There Was Sun and Then There Was The Rest
Well, last week I talked at great length about Sam Phillips and the fabulous Sun Records, but there was a whole lot more to rockabilly in the fifties than just that one label and the handful of artists that were signed to it. Indeed the rockabilly revolution took hold all over the United States and swept people from all over into a rockin’ and reelin’ frenzy that could only be satisfied by slap bass and tons of reverb.
It is true, however, that in the early years of the rockabilly movement most of the music and groups did seem to focus around Memphis, Tennessee. One of the reasons for this may be the simple fact that many of the early rockabilly performers hailed from Memphis or at least came from the area. This meant that the young musicians were all hanging out in the same places, listen to the same music, going to the same shows, and, when they were all playing in bands, learning techniques from one another and trading songs. Another element that added to Memphis’s status as the rockabilly hotspot was the fact that the city had dedicated shows for the new style whereas it was a lot harder for bands to gain acceptance elsewhere.
The Saturday Night Jamboree, for instance, was one such regular gig in Memphis that allowed new artists to promote themselves and gain a certain degree of exposure. This brought all manner of people like The Burnette Brothers and Charlie Feathers to the show hoping to get themselves a little glimpse of the limelight and if they were lucky a little radio airtime (the show was occasionally broadcast live on the West Memphis radio station KWEM). Here is just a little taste of the kinds of artists that played at The Saturday Night Jamboree:
Wild Wild Party – Charlie Feathers
Hey Little One – Dorsey Burnette
Barefoot Rock – Bud Deckelman
But of course as said before, not all of rockabilly as coming from Memphis, and all through the South people were getting rockabilly fever. One of the most important and influential of these performers was a young man you may have heard of from Lubbock, Texas who went by the name of Buddy Holly (despite the fact that his birth name was spelt ‘Holley’).
In 1955 the young Buddy Holly saw Elvis Presley performing down in Lubbock, and decided to incorporate a rockabilly edge to his music in an effort to recreate the sound of Sun Studio. He did this by using elements such as the reverb effect characteristic of Elvis’s records and adding a big slap bass to his line up, but Holly was no mere reproduction of the Memphis sound. No, Holly forged his own unique sound by using the then relatively unpopular Fender Stratacaster guitar, making use of a pounding, rolling tom drum rhythm, and, perhaps most notable writing his own material.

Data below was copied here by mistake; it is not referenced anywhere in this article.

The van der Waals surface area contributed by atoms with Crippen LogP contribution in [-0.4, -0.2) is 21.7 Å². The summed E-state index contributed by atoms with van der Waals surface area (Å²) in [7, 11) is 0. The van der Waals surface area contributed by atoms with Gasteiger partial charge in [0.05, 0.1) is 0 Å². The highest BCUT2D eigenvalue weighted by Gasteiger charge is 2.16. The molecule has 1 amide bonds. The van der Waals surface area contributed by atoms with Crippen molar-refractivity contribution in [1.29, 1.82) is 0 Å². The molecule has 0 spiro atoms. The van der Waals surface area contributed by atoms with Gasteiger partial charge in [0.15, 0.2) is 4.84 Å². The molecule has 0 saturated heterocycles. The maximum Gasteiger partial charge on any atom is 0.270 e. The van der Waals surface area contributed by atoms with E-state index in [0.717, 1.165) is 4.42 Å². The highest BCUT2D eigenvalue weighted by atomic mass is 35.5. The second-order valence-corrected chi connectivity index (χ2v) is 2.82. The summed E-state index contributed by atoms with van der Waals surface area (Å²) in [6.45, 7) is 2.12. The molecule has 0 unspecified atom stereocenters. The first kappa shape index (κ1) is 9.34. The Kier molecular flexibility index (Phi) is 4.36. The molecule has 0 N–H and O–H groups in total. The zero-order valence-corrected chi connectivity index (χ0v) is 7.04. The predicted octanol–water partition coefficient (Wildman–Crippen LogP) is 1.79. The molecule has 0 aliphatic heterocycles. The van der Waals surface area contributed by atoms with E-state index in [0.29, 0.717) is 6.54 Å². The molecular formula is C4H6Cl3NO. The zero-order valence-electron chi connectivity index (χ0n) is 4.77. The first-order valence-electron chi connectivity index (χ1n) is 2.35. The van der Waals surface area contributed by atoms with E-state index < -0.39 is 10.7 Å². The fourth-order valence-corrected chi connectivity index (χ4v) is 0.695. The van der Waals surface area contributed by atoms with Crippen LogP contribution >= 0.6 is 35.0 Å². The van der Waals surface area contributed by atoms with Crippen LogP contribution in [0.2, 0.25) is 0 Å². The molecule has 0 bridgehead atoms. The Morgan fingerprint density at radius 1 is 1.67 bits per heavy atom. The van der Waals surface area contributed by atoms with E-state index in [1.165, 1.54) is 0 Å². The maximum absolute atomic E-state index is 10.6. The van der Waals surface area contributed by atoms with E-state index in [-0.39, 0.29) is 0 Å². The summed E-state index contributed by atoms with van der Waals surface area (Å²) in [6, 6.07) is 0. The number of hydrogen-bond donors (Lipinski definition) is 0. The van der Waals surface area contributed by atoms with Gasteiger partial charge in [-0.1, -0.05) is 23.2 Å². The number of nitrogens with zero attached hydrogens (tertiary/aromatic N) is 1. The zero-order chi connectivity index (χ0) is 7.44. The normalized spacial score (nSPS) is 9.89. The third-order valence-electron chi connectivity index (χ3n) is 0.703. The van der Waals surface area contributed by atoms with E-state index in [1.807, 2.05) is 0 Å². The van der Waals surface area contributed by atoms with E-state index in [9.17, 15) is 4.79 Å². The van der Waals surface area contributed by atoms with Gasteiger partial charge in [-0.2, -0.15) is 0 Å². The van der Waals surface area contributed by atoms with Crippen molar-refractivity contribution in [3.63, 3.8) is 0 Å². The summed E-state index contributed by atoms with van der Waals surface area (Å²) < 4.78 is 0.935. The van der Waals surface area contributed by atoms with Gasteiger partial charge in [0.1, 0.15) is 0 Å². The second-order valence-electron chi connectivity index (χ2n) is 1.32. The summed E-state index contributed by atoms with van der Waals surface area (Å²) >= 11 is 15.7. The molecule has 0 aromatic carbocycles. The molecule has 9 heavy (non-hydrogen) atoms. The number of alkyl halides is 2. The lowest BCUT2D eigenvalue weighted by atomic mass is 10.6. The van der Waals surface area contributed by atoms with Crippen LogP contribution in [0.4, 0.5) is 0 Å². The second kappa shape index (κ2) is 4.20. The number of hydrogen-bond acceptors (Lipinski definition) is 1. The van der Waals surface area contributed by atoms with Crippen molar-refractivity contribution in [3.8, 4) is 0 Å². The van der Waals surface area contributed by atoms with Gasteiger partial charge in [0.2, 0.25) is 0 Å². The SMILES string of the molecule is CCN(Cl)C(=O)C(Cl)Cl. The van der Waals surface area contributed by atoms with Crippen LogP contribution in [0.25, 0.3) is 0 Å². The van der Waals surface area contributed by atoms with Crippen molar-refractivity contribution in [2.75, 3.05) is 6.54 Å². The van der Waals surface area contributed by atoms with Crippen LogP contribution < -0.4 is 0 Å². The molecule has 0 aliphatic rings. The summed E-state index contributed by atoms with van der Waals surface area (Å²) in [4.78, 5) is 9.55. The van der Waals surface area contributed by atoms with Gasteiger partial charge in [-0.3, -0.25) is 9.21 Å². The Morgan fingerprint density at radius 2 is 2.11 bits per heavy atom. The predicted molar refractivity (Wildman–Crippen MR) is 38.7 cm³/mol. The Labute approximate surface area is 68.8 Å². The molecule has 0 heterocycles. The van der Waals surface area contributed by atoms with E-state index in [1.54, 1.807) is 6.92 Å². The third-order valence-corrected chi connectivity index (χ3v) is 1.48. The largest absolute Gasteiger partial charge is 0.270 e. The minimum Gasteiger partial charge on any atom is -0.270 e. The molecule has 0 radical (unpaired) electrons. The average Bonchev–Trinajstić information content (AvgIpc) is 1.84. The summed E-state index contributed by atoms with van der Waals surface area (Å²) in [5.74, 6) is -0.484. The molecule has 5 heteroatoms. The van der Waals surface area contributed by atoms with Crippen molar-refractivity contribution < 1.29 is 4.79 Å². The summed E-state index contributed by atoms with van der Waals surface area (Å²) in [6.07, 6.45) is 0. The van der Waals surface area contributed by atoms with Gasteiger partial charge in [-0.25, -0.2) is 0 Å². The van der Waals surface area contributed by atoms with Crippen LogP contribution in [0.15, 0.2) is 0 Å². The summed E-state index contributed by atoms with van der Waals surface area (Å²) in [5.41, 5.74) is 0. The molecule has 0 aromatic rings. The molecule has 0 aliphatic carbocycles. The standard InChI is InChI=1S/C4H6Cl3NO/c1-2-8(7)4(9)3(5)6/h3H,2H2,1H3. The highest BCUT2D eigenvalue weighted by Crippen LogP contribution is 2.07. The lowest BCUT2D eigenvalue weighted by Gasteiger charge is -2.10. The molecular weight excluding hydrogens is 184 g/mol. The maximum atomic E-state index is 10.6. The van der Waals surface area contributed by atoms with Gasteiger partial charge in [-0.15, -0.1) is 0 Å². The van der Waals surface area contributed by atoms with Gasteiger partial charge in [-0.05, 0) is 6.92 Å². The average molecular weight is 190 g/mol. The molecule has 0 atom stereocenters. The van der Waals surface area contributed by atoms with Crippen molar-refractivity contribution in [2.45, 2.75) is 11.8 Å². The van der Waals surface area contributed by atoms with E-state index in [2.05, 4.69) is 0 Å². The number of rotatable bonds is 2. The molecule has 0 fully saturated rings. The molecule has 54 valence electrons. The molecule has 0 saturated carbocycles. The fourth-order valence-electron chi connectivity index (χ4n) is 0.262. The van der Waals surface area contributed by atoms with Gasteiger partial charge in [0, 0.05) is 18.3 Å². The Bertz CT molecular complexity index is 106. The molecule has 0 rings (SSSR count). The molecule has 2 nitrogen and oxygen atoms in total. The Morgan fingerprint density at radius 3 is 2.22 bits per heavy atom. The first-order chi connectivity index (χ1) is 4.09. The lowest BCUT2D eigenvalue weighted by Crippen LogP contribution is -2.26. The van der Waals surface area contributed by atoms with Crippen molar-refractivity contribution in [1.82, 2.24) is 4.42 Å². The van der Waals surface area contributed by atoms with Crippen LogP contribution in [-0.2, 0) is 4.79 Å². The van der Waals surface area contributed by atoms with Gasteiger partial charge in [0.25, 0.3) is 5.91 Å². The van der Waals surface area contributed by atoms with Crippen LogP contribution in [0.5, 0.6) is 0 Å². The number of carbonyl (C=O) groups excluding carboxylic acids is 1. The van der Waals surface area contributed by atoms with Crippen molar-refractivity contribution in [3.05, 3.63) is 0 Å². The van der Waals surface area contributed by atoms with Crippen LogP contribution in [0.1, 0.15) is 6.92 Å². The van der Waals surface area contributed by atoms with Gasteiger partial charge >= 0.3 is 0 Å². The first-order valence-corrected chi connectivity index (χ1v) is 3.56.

Peggy Sue – Buddy Holly
Also performing around the South of the United States were iconic rockabilly legends such as Eddie Cochran in California, Gene Summers in Texas, and Gene Vincent in Virginia. These artists, among a whole host of others, were incredibly influential in cementing the rockabilly sound and defining it as a genre. Also of note is how these early rockabilly artists helped to form the ‘outlaw’ image that has become so characteristic of rockabilly with their oil-slicked hair and motorcycle jackets. These next three tracks will, hopefully, go to show how this dangerous image and the sound of rockabilly music all worked together to gather these men fame and root rockabilly firmly in the hearts and minds of America.
Nervous Breakdown – Eddie Cochran
Straight Skirt – Gene Summers
Race With The Devil – Gene Vincent
North of the Mason-Dixon line rockabilly was starting to take off as well with performers like Bill Haley & His Comets recording up in New York City and Bill Flagg in Connecticut. The sounds of the North, however, were slightly more cleaned up than their Southern counterparts and the element of danger was somewhat downplayed. There was also a much larger element of swing to the music and less of the blues that made the Sun recordings saw raw and energetic, as will be seen in these next two tracks:
See You Later Alligator – Bill Haley & His Coments
Go Cat Go – Bill Flagg
But, even though these North American rockabilly sounds differed somewhat in their attitudes it is clear that the music itself had captured the imagination of the country, and that the swinging rhythms and slapping bass were just what the nation needed to get everybody up on their feet and dancing. This is by no means a complete description of the music that was being made in the rockabilly scene either. Far from it! There were dozens (perhaps hundreds) of other artists and performers that were doing the circuits or just playing the local bars all around the country, which just goes to show how much rockabilly took the nation by storm and made it swing.
One thing you may be thinking to yourself, however (and I know I was when I was starting to do my research for this series of articles) is “where the heck are all the women in this?” And if you were thinking this have no fear, for while I have only really talked about male performers so far, there were indeed quite a few female rockabilly singers who were active at the time, and I shall be writing a fill piece on them for next week.
But, until then I shall leave you all with this little taste of the fabulous female-led rockabilly that is to come with this great clip of Wanda Jackson performing a track originally made famous by Elvis Presley.
Hard Headed Woman – Wanda Jackson
- First Stop On The Rockabilly Roadtrip (ljfacesthemusic.wordpress.com)
- The Rockabilly Roadtrip: Stop Two (ljfacesthemusic.wordpress.com)
- The Atomic Interview: Thommy Burns (atomicwanderers.com)
- Classic Music Review: The Buddy Holly Collection (altrockchick.com)
- Rockabilly Girls Style Gallery 53 by Giuliano Guarnieri (sadmanstongue.com)
- Songs The Lord Taught Us – The Cramps (ljfacesthemusic.wordpress.com)